More Pillow Time, Less Weight Worries for Teens

Too little sleep for teens linked to unhealthy weight control behaviors like purging and fasting

/ Author:  / Reviewed by: Robert Carlson, M.D Beth Bolt, RPh

(RxWiki News) Teens may be famous for not getting all the sleep they need — or getting too much. Either way, getting sufficient sleep may be important for both their weight and mental health.

A recent study found that teens getting less sleep than needed each night were more likely to try to lose weight in unhealthy ways.

Fasting (not eating at all), purging (vomiting) and diet pills are all unhealthy ways to lose weight, and some diets can be unhealthy as well.

Yet these behaviors were more likely among boys getting only five hours or less of sleep each night and girls getting only 6 to 7 hours or less.

"Be sure your teen gets enough sleep each night."

The study, led by Anne G. Wheaton, PhD, of the National Center for Chronic Disease Prevention and Health Promotion, Centers for Disease Control and Prevention, in Atlanta, Georgia, looked at whether teens' amount of sleep each night was related to their attempts to control their weight.

The researchers analyzed data from 12,087 students who responded to the National Youth Risk Survey. This survey asked about their typical number of hours of sleep each night and whether the students had done anything in an attempt to control their weight in the month before the survey.

An attempt to control their weight meant any activity, such as dieting or exercise, that they did to lose or maintain their weight.

The teens' answers on sleep were divided into four categories: very short sleep (5 hours or less), short sleep (6 to 7 hours), moderate (8 to 9 hours) or long (at least 10 hours).

The researchers adjusted their analysis to account for differences among the teens in terms of their race/ethnicity, grade level and body mass index (BMI).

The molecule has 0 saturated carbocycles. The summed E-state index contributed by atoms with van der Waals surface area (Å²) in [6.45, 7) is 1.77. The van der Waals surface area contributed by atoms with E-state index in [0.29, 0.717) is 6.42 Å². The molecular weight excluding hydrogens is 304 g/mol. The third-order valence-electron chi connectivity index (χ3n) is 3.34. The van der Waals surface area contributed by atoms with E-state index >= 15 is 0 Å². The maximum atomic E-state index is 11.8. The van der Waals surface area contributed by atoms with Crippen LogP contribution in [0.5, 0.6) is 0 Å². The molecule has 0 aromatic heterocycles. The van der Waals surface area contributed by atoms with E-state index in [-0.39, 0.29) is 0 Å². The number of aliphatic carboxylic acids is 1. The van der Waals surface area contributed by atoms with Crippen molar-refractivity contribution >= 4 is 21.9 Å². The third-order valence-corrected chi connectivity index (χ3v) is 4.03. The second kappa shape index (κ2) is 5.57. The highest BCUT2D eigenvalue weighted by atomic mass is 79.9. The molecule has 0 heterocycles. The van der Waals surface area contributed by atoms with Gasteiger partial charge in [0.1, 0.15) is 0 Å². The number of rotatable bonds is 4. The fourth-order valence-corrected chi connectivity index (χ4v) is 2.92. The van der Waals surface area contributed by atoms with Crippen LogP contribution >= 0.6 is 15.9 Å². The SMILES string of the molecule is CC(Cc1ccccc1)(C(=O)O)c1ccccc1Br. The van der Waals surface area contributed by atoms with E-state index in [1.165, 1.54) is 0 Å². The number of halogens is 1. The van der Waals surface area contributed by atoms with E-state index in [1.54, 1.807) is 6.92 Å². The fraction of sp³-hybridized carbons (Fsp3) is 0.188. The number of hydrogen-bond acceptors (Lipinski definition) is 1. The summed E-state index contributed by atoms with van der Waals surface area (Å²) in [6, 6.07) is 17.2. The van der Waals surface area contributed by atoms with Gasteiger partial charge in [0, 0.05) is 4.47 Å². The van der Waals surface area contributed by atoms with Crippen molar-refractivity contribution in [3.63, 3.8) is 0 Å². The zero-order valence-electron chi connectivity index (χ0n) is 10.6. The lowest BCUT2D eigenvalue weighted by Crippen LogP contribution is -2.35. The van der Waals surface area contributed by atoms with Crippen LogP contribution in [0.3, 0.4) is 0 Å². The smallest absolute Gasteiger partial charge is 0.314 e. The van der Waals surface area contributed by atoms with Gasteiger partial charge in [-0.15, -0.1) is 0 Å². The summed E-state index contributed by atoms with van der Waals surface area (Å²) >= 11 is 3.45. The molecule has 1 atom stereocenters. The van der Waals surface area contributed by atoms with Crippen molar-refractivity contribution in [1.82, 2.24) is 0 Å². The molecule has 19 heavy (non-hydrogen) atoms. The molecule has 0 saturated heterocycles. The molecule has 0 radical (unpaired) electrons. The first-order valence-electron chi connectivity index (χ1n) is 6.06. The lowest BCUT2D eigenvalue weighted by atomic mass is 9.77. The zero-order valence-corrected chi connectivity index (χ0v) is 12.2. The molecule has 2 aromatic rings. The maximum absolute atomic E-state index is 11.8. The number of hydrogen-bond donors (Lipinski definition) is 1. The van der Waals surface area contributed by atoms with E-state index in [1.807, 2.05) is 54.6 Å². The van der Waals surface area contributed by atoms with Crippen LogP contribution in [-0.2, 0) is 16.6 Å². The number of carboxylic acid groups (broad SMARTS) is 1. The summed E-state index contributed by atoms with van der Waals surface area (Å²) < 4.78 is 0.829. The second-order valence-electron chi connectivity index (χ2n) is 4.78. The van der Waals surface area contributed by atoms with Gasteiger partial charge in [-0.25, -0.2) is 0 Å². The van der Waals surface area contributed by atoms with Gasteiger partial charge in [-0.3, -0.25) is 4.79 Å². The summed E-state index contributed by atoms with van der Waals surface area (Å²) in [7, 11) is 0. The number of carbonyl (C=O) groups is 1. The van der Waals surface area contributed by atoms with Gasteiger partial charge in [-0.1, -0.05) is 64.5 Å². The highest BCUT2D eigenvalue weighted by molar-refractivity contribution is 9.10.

BMI is a ratio of a person's weight to height that is often used to determine if that person has a healthy weight.

About half the teens reported that they slept for short durations — 52 percent of boys and 54 percent of girls.

About 15 percent of boys and 17 percent of girls reported getting very short sleep of five hours or less each night.

Boys who slept these very short periods were more likely than those sleeping a moderate amount to have dieted, fasted or purged (intentionally vomiting up food they have eaten) in an attempt to lose or maintain their weight.

About 36 percent of boys sleeping a very short amount had dieted, compared to 26 percent of boys getting a moderate amount of sleep.

Meanwhile, 14 percent of boys getting very short sleep had fasted, compared to only 4 percent of boys getting moderate sleep.

While 4 percent of boys getting very short sleep had purged, only 1 percent of boys getting moderate sleep had purged.

The rates among girls for dieting, fasting or taking diet pills were highest for very short sleepers, but they were also increased for short sleepers.

Well over half the girls getting very short sleep (60 percent) reported dieting, compared to 55 percent of girls getting short sleep and 48 percent of girls getting moderate sleep.

Over a quarter of girls getting very short sleep (28 percent) fasted to lose or maintain their weight, compared to 15 percent of girls getting short sleep and 10 percent of girls getting moderate sleep.

Among girls who had taken diet pills in the previous month, 13 percent were very short sleepers, 7 percent were short sleepers and 4 percent were moderate sleepers.

The rates of purging among girls were only significantly higher among the very short sleepers, with 12 percent reporting purging in the past month. Among short sleepers, that number was 6 percent, and among moderate sleepers, the number was 4 percent.

"Self-reported short sleep duration was associated with dieting and three unhealthy weight-control behaviors in this population," the researchers wrote. "If our findings are confirmed, intervention studies should be conducted to examine the effect of educational interventions."

This study's findings affirm what sleep doctors already understand about the importance of sleep, according to William Kohler, MD, the director of Pediatric Sleep Services at Florida Hospital Tampa.

"The bottom line is basically that sleep and metabolism are linked, and adequate sleep is important as far as ideal functioning," Dr. Kohler said. "Whether it be for cognition, weight control or behavior, the proper quality and quantity of sleep is very important."

He noted that there is already awareness of a link between poor sleep and weight management.

"It's interesting that previous studies have shown that lack of sleep, insomnia, can predict later development of obesity," Dr. Kohler said. "In this particular study, apparently teenagers attempted to improve their weight by various types of dieting and binging."

This study was published in the August issue of the journal Sleep.

The research was funded by the Centers for Disease Control and Prevention (CDC) and the Association for Prevention Teaching and Research. The authors reported no potential conflicts of interest.

Review Date: 
August 29, 2013
Last Updated:
December 30, 2013